Attn: All Employees

When in doubt, don’t send it out!

You know them well. Those emails sent to all employees to inform the entire staff of companywide changes and/or directions. They may even possibly be carriers of great tidings for each and every employee, in hopes to boost moral. These types of emails carry the sending name, “All Employees”.

I am happy to open these because I believe I am going to be informed about some good communication from the great leadership at my place of business. However, most times they do not, which makes me question:

  • Who should have the power to send these?
  • What constitutes the good makings of an “All Employee” email?

If your place of business has no parameters around this, it will be dangerously used. There will be those who discover the power of the audience they can instantly acquire. This only fuels these staff members to keep sending useless emails to EVERYONE. Maybe these people mean well, but little do they realize what impression they are forcing you to make about them, or how much time they may be wasting their organization. And when you have a full inbox, it is just one more email to get through in the day. This only adds more eye strain leaving you with, “It’s time for the 20–20–20 rule again.”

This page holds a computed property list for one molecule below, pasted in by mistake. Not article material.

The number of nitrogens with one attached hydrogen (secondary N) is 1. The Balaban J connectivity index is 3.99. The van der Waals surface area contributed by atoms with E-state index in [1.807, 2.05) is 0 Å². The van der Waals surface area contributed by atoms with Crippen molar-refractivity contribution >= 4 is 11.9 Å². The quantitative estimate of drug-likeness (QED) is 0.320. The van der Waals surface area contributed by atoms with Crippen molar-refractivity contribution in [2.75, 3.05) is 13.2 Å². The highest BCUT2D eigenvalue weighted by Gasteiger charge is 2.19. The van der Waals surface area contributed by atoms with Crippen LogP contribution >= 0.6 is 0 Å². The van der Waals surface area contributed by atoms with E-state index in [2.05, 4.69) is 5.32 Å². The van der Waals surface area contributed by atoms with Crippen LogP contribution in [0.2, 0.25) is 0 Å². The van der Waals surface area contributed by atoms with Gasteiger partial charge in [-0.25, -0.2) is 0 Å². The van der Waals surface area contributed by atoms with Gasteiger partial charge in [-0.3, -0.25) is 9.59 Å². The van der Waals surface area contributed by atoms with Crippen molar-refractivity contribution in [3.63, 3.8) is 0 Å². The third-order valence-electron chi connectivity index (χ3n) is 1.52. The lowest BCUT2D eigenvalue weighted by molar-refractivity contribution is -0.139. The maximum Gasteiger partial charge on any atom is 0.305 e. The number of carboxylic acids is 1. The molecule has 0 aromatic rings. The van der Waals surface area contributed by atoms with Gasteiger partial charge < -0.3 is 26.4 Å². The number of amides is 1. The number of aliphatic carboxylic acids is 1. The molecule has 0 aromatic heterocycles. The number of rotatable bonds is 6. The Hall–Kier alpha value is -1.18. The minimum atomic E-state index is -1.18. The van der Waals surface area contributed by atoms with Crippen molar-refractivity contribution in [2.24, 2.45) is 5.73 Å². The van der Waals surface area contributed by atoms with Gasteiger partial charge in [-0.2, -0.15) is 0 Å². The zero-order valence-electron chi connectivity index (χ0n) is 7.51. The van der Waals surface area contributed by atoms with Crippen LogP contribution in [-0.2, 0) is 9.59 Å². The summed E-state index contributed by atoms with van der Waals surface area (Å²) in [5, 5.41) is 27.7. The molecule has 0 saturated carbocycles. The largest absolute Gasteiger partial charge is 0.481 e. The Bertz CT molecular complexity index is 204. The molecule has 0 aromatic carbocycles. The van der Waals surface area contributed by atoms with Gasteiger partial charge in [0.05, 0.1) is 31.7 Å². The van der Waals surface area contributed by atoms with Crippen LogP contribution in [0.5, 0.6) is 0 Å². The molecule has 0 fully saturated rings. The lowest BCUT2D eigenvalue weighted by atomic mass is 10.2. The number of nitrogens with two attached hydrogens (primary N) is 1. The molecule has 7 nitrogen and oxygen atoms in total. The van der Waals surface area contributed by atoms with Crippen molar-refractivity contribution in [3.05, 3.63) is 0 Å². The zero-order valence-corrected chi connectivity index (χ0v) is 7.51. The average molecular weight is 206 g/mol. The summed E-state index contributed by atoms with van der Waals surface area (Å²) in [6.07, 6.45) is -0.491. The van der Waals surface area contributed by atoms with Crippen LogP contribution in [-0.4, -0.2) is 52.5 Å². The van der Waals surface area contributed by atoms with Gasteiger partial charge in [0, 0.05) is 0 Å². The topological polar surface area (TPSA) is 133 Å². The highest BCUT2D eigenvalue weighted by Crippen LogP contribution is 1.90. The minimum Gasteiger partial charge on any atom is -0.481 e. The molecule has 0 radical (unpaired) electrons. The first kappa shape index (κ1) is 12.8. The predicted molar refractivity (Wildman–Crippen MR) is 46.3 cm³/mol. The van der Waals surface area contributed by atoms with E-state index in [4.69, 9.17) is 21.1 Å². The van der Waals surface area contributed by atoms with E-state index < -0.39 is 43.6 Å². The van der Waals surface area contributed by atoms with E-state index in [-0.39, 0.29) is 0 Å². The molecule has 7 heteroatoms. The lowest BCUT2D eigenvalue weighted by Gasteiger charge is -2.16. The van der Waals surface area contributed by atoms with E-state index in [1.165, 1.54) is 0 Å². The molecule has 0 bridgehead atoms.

There are a great deal of “All Employee” email types. Some of which are acceptable, but most of which are not and should instead be posted in the #random channel on Slack. Well, that is if your tenured colleagues even understand that you are not talking about “slacks”. The ones that come to mind in this scenario are the horrid pleated dress pant typically found in khaki.

I am sure you can relate to these types of emails, as a business professional. If you cannot, let me share some treasures I have come to enjoy:

The Lost and Founder…

You have seen them…and maybe even sent one. Everyone looses their keys, or maybe even a “black coat”. To those of you have done this, I would recommend talking to your receptionist and see if she can make an awkward overhead announcement. However, if you work in today’s modern business office environment, and do not have one of those, I would recommend talking with your HR team to see how to handle it best. They are HUMAN resources after all, and I am sure a change of pace from the hire/fire workflow would be much appreciated. Here’s one of my favorites:

First of all, I love that the first line is a question. Are they actually wanting people to look for their hearing aid or answer a riddle? Even Edward Nigma couldn’t figure this one out. The follow-up is equally good:

I suppose they should have only thanked Michelle, since she found it and not everyone. Yet, I guess we should all be grateful for their thankfulness since we were in such a scurry to find it, in the midst of important deadlines. Now we all can rest well this evening knowing they can hear again. I have to say, I was half tempted to write back with a,“What’s that you say?”👂.

The Passive Aggressive Scolder:

Sometimes people hold in the pains of their office life and one thing sets them over. Then they erupt in a passive aggressive email to shame the whole staff. See how this volcano erupted with vicious lava words:

I rarely if ever abuse the email system, but there have been multiple times lately when I’ve experienced a problem with the coffee. So, if you pour the decaf and it gets down to this level (or maybe even less than 1 cup remaining). Please brew another before you depart. This can potentially save a lot of time for the next person coming for coffee.